(1) And I, brethren, could not speak unto you as unto spiritual, but as unto carnal, even as unto babes in Christ. (2) I have fed you with milk, and not with meat: for hitherto ye were not able to bear it, neither yet now are ye able. (3) For ye are yet carnal: for whereas there is among you envying, and strife, and divisions, are ye not carnal, and walk as men?
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Despite their having become Christians through baptism and the laying on of hands, these Corinthians had retained their pre-conversion natures. How do we know this? It exposed itself in their carnal behavior! As Paul says, they were acting just like other people who had not received God's grace.
Their conversion had never really left the starting gate because they had failed to continue in the process of spiritual transformation. The author of Hebrews explains what must occur:
For though by this time you ought to be teachers, you need someone to teach you again the first principles of the oracles of God; and you have come to need milk and not solid food. For everyone who partakes only of milk is unskilled in the word of righteousness, for he is a babe. But solid food belongs to those who are of full age, that is, those who by reason of use have their senses exercised to discern both good and evil. (Hebrews 5:12-14)
Conversion, then, is the process of exercising our senses, not the five senses, but the mental and spiritual faculties of reason, understanding, and judgment. If we are not making judgments about events that are happening in our homes, in our communities, in our workplaces—if we are not determining whether they are right or wrong, and if we are not endeavoring to correct those that are wrong, then we are failing in our conversion. We are, in fact, in danger of neglecting our salvation and drifting away.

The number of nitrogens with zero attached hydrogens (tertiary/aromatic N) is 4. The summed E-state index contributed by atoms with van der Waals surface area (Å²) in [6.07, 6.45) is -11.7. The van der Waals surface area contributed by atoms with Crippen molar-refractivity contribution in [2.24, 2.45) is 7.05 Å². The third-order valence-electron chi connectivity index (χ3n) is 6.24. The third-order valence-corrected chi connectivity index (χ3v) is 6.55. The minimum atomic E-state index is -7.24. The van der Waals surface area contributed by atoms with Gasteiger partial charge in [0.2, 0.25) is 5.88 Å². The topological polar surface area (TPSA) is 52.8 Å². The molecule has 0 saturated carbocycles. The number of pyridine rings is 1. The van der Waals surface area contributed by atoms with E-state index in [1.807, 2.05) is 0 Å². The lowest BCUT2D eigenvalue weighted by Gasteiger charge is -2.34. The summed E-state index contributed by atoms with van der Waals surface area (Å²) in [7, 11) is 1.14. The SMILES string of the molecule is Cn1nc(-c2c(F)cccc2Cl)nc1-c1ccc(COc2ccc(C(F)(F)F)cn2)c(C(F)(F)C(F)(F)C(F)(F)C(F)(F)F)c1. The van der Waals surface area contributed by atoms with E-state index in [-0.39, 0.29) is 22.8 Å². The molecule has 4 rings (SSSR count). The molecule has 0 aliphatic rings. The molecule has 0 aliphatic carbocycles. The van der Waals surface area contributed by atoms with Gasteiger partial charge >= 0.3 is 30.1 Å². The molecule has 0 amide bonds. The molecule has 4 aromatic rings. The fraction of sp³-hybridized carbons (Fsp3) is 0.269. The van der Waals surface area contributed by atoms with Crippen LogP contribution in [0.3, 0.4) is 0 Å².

The writer, however, is not finished with his instruction. In the next chapter, he shows them what they need to do:
We are confident of better things concerning you, yes, things that accompany salvation, though we speak in this manner. For God is not unjust to forget your work and labor of love which you have shown toward His name, in that you have ministered to the saints, and do minister. And we desire that each one of you show the same diligence to the full assurance of hope until the end, that you do not become sluggish, but imitate those who through faith and patience inherit the promises. (Hebrews 6:9-12)
Notice what he encourages them to do: to show diligence, that is, "earnestness," "zeal," "deep commitment with eagerness." He advises them to dedicate their lives to this spiritual transformation and to stick with it to the end, as this is what those who will inherit the promises do. In other words, they need to launch zealously into a campaign of regaining all their lost ground. As he implies, Christianity is not a religion for the lazy.
— Richard T. Ritenbaugh